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The Movement Comes of Age

Erminia Thompson Folsom to Annette Finnigan, December 23, 1912

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Erminia Thompson Folsom was born in Oswego, New York, on November 6, 1878, the daughter of Allan Perez Folsom and Mariana Thompson Folsom. Her family came to Texas in 1881. After graduating from Austin public schools, Erminia entered the University of Texas by 1900, where she received a B.S. in 1907.

She taught school in the Eanes School near Austin (ca. 1903) and also near Fort Stockton. In 1911 she ran one brother's law office for a summer, while both brothers were in California. Most of her career was spent lecturing and writing articles for various reform movements. She was an active member of the National American Woman Suffrage Association (she marched in the first suffragette parade in Washington, D.C.), the Texas Equal Suffrage Association, and the Austin Woman Suffrage Association; she was also an official organizer for the Texas League of the College Equal Suffrage League.

By 1919 she was on the executive committee (assistant secretary) of the Texas Prison Association, and was acting secretary of the Travis County Prison Association in 1921. In 1928, she campaigned for Herbert Hoover. She was active in the Texas Woman's Christian Temperance Union, being a delegate to the state convention in Galveston in 1939 and attended many other Woman's Christian Temperance Union conventions, as late as 1957; in 1948, she was an authorized reporter for the Texas White Ribbon, the official publication of the Texas Woman's Christian Temperance Union.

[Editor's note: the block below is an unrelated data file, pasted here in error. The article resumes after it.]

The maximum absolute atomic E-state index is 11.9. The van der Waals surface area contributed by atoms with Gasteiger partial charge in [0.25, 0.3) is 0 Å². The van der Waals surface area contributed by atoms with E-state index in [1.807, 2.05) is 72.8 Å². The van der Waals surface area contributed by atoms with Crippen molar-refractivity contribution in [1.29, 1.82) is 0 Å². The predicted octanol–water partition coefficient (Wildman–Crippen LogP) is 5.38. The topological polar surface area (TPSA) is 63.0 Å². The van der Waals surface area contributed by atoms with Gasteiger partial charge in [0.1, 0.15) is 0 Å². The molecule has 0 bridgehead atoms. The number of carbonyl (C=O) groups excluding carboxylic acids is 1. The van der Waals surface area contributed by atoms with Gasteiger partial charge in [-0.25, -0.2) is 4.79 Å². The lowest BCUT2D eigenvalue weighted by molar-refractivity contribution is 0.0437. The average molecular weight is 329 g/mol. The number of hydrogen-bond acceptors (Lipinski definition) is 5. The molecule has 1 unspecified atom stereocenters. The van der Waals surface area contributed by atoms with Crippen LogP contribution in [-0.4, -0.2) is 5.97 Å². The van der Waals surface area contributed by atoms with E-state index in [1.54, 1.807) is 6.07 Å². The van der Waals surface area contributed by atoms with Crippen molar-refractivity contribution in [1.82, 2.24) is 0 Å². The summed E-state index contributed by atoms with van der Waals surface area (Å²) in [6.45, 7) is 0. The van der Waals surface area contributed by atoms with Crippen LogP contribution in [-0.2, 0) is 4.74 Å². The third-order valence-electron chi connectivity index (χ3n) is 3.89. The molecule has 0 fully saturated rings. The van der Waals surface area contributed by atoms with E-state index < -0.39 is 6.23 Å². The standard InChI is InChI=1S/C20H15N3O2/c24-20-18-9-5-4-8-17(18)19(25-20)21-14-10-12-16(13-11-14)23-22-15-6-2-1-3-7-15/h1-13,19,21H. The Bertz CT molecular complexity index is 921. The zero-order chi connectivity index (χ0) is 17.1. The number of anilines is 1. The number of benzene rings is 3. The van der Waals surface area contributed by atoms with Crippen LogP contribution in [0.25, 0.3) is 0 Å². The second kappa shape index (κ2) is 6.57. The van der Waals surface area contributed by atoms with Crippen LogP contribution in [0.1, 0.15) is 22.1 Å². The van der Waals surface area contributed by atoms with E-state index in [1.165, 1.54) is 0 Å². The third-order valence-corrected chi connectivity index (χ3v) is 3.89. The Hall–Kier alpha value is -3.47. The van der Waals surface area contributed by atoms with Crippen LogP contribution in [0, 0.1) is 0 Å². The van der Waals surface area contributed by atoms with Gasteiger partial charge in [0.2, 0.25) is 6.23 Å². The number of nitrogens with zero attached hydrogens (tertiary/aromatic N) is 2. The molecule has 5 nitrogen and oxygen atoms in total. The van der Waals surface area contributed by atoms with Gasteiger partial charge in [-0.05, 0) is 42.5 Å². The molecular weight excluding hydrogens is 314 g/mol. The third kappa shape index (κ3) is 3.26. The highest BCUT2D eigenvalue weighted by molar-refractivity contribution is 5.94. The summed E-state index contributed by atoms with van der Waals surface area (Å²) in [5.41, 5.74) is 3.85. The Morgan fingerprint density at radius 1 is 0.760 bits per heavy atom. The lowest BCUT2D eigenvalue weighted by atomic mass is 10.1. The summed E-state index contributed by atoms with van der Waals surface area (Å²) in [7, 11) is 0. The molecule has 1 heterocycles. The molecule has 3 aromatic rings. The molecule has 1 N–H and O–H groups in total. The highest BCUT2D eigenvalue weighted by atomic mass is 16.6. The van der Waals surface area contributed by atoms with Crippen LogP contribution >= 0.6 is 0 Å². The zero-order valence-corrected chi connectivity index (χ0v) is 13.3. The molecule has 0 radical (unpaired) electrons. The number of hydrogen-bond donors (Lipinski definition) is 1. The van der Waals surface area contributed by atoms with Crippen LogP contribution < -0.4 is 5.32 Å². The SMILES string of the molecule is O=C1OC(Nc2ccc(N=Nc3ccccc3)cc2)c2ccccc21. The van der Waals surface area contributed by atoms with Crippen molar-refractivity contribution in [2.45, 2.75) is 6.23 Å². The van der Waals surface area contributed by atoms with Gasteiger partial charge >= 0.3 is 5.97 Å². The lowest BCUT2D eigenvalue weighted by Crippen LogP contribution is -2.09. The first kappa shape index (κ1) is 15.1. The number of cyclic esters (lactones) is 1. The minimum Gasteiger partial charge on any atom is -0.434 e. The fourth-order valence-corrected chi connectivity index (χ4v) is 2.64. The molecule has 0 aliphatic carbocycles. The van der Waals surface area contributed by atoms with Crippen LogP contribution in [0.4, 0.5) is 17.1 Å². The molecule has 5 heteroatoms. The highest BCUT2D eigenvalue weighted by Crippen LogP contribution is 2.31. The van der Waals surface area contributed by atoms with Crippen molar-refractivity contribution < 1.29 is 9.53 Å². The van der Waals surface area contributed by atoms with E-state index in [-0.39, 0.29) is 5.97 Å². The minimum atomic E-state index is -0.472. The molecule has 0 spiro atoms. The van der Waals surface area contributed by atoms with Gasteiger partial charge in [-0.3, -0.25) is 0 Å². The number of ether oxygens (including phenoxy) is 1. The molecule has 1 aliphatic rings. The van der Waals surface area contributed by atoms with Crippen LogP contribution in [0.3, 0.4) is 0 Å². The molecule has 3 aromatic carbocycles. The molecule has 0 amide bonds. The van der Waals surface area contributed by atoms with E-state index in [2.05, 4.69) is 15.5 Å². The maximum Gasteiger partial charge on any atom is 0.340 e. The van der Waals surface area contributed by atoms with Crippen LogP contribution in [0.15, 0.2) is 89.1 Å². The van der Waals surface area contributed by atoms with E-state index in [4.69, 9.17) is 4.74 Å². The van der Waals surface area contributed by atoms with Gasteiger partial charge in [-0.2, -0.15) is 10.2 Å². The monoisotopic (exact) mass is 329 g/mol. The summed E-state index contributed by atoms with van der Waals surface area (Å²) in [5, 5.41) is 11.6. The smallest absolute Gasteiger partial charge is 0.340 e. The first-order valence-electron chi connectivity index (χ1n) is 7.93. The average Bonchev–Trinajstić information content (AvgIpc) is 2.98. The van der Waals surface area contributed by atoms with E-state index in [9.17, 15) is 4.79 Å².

Folsom never married and continued to live in Austin after her brothers' families moved to California. She died in 1967.

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Erminia T. Folsom to Annette Finnigan, 1912

12-23, 1912

Dear Miss Finnigan

            Your letter has just been received, and

I doubt if you can imagine how I

rejoice over your letter from Miss B. [Eleanor Brackenridge]

Austin can willing [sic] wait for a state conven-

tion until after Jan. 1; but we want it held

very soon, so please in justice to Austin,

do what you can to have it as soon as

Miss B. can feel it is best to hold it.

I know something of how terrible busy

you are just now; but you cannot go

to San Antonio an hour before we wish

you to go, and I know that the sooner

you go the better it will be for the Cause.

There is a reason for my saying that I

wish Miss B. will feel your enthusiasm

for the Cause and the bright prospect there

is for the Cause in Texas just now. If

you are not really as enthusiastic as I

hope and believe you are, I should like

to be with you for an hour or two.

            Judging from a letter I just received

from Dr. [Anna Howard] Shaw, I shall have to plead

guilty to probably having fired Miss Hess

with too much enthusiasm for the

Cause without impressing enough of

the constitution upon her. In justice


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Erminia Thompson Folsom to Annette Finnigan, December 23, 1912, Erminia Thompson Folsom Collection, Archives and Information Services Division, Texas State Library and Archives Commission.

Page last modified: June 17, 2011